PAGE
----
As evidence that this process is under way, the article cited a long-running dispute between the Montenegrin government and Russian oligarch Oleg Deripaska over the ailing Podgorica Aluminum Plant (KAP). The plant was this week taken over by local businessman Veselin Pejovic amid charges that Deripaska's management team ran the foundry into the ground and racked up more than $470 million of debt.

The "Rossiiskaya gazeta" piece concluded with a list of "countermeasures" that it claimed were being "seriously discussed" in the Kremlin, including the tried-and-true tactic of "regulating" Montenegrin wine exports to Russia to attacking the country's Russia-dependent tourism industry by introducing a visa regime.

In April, when Podgorica announced it would join in EU sanctions against Russia over the annexation of Crimea, Russia's Foreign Ministry accused Montenegro of "forgetting" the support Russia had given during the 1999 NATO air strikes against Yugoslavia.

In May, the Montenegrin website quoted Russian Duma Deputy Mikhail Degtyaryov of the Liberal Democratic Party of Russia as saying Montenegro would be "a legitimate target of Russian missiles" if it joined NATO.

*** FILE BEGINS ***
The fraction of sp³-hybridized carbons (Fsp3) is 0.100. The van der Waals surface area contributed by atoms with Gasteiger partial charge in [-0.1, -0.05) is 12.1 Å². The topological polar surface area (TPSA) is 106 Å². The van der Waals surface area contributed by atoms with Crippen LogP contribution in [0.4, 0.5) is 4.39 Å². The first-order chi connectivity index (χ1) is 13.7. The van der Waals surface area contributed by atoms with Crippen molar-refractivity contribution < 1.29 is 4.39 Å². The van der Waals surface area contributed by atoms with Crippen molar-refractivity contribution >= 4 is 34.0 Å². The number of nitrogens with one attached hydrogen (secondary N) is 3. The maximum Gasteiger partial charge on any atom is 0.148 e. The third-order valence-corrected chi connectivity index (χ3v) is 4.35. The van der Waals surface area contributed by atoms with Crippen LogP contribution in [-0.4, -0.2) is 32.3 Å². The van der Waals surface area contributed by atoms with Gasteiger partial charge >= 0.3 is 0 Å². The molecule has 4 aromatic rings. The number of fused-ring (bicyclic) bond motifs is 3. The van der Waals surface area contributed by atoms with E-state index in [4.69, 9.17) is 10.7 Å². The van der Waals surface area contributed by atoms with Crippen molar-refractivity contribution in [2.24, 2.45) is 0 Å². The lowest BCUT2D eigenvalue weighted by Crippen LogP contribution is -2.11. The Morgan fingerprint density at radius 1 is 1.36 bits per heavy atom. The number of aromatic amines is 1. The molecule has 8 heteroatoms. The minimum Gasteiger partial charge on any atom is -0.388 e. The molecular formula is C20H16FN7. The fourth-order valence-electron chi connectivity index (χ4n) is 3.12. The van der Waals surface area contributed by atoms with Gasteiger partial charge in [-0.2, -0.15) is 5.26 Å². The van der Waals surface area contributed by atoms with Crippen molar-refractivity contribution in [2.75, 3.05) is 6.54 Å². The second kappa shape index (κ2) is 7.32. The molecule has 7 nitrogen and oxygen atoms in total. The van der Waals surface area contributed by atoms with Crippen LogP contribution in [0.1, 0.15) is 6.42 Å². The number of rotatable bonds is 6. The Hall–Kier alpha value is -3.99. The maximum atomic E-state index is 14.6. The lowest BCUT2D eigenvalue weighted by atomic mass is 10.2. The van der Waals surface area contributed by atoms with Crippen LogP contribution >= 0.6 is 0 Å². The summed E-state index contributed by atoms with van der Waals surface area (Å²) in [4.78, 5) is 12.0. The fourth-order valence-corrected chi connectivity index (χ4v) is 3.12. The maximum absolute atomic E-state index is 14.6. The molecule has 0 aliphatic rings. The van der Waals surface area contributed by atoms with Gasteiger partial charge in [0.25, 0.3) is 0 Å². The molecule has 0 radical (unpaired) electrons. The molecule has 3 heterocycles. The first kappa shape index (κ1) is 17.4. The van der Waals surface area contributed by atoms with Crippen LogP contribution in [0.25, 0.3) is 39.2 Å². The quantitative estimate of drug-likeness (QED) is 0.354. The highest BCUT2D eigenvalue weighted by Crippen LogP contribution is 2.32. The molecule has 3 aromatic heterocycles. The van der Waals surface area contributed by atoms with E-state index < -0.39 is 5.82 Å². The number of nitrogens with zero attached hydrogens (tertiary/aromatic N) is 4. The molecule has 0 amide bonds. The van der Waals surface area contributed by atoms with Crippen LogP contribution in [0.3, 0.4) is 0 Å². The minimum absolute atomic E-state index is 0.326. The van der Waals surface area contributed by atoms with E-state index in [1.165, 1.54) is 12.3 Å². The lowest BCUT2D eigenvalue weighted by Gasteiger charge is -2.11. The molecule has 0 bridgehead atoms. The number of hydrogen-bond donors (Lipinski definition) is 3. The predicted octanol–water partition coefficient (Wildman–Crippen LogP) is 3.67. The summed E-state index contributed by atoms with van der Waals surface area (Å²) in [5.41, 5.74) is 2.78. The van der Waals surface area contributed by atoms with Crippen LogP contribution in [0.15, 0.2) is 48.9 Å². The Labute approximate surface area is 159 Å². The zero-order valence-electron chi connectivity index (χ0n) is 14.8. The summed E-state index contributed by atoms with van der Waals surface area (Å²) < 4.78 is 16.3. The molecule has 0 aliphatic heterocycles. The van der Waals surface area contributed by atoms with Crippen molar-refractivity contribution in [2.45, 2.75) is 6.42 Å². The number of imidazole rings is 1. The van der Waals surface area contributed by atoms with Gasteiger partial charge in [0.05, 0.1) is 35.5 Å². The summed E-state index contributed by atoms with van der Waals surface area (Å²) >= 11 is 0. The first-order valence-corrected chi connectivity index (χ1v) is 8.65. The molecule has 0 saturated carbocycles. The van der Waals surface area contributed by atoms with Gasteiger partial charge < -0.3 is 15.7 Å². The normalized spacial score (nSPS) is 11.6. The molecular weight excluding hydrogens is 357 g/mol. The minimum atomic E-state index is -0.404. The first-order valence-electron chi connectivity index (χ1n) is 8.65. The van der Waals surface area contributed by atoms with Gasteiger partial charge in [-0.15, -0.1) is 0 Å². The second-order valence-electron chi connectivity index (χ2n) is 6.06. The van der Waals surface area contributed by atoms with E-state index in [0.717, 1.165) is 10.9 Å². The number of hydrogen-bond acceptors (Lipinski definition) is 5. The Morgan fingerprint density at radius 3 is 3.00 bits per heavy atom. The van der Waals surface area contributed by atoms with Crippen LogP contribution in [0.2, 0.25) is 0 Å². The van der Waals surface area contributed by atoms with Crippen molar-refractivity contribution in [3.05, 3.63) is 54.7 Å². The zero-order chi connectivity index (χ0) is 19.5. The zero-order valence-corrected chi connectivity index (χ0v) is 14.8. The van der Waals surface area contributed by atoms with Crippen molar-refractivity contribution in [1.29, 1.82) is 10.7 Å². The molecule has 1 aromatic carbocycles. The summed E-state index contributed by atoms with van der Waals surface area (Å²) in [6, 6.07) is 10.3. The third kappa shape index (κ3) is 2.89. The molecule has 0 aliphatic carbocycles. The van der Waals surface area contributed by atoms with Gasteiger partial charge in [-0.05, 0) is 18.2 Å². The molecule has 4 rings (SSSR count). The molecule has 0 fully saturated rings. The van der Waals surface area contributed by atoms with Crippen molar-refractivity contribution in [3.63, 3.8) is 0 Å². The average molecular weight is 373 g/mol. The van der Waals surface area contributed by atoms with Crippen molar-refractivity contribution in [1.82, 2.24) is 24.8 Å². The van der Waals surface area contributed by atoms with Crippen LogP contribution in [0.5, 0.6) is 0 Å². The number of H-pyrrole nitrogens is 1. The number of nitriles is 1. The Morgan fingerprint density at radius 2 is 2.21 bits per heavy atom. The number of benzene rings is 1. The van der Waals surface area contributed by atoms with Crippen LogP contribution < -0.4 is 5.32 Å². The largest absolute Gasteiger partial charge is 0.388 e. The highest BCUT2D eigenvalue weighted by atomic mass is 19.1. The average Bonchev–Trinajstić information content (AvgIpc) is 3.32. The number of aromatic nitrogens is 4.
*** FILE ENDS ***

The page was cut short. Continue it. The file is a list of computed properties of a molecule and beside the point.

In Montenegro's Best Interests?

These themes have also been echoed within Montenegro itself. The Balkans B92 news agency said local analysts were comparing Moscow's messages "to the days of the Cominform, when the former Soviet Union openly threatened Yugoslavia…with military intervention."

Analyst Jelena Milic, of the Center for Euro-Atlantic Studies in Podgorica, says the anti-NATO campaign in Montenegro is being conducted by "the so-called Putin orchestra," which she told RFE/RL's Balkan Service "comprises opposition parties that strongly oppose NATO membership for Montenegro, the Serbian Orthodox Church and the Metropolitanate of Montenegro and the Littoral, and certain nongovernmental organizations and media."

Goran Danilovic, head of Montenegro's right-wing New Serbian Democracy party, which advocates ties with Belgrade, says the government "is using the crisis in Eastern Europe" to push a policy that "opposes the will of the citizens of Montenegro."

Srdjan Milic, head of the opposition Socialist People's Party, which supports EU integration, accuses Prime Minister Dukanovic of changing his foreign-policy priorities, which he says were formerly aimed at seeking a balance between Russia and the West.

Dukanovic's government claims 46 percent of Montenegrins support their country's NATO membership, but opposition parties believe that figure is much lower and are calling for a referendum. Parties supporting NATO membership hold about two-thirds of the seats in parliament.

It isn't clear what NATO leaders will offer Montenegro when they meet in Wales in September -- it could be anything from a diplomatic demurral to a concrete offer to become the alliance's 29th member. Either outcome will send a message to Moscow.

"I think that what we can do is to speak a language that is understood in the Kremlin," NATO Secretary-General Anders Fogh Rasmussen said in Brussels in March when asked about the impact on NATO of the crisis in Ukraine. "That means determination, that means Western unity, and it means giving a realistic Euro-Atlantic perspective to countries that so wish."